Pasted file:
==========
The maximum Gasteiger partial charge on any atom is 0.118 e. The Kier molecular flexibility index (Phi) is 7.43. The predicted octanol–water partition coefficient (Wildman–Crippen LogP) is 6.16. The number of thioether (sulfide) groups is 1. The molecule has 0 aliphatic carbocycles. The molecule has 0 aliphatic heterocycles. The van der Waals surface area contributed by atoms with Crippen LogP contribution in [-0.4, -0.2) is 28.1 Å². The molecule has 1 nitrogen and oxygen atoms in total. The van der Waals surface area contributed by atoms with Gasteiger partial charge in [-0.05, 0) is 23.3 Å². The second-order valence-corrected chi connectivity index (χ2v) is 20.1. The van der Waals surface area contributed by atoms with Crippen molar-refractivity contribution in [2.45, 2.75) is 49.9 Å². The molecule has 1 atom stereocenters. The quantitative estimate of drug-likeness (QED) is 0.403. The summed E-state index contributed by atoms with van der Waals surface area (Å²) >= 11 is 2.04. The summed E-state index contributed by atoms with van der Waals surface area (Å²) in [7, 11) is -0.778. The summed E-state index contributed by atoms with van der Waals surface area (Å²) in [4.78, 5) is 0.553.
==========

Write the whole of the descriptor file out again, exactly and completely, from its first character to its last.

The maximum Gasteiger partial charge on any atom is 0.118 e. The Kier molecular flexibility index (Phi) is 7.43. The predicted octanol–water partition coefficient (Wildman–Crippen LogP) is 6.16. The number of thioether (sulfide) groups is 1. The molecule has 0 aliphatic carbocycles. The molecule has 0 aliphatic heterocycles. The van der Waals surface area contributed by atoms with Crippen LogP contribution in [-0.4, -0.2) is 28.1 Å². The molecule has 1 nitrogen and oxygen atoms in total. The van der Waals surface area contributed by atoms with Gasteiger partial charge in [-0.05, 0) is 23.3 Å². The second-order valence-corrected chi connectivity index (χ2v) is 20.1. The van der Waals surface area contributed by atoms with Crippen molar-refractivity contribution in [2.45, 2.75) is 49.9 Å². The molecule has 1 atom stereocenters. The quantitative estimate of drug-likeness (QED) is 0.403. The summed E-state index contributed by atoms with van der Waals surface area (Å²) >= 11 is 2.04. The summed E-state index contributed by atoms with van der Waals surface area (Å²) in [7, 11) is -0.778. The summed E-state index contributed by atoms with van der Waals surface area (Å²) in [4.78, 5) is 0.553.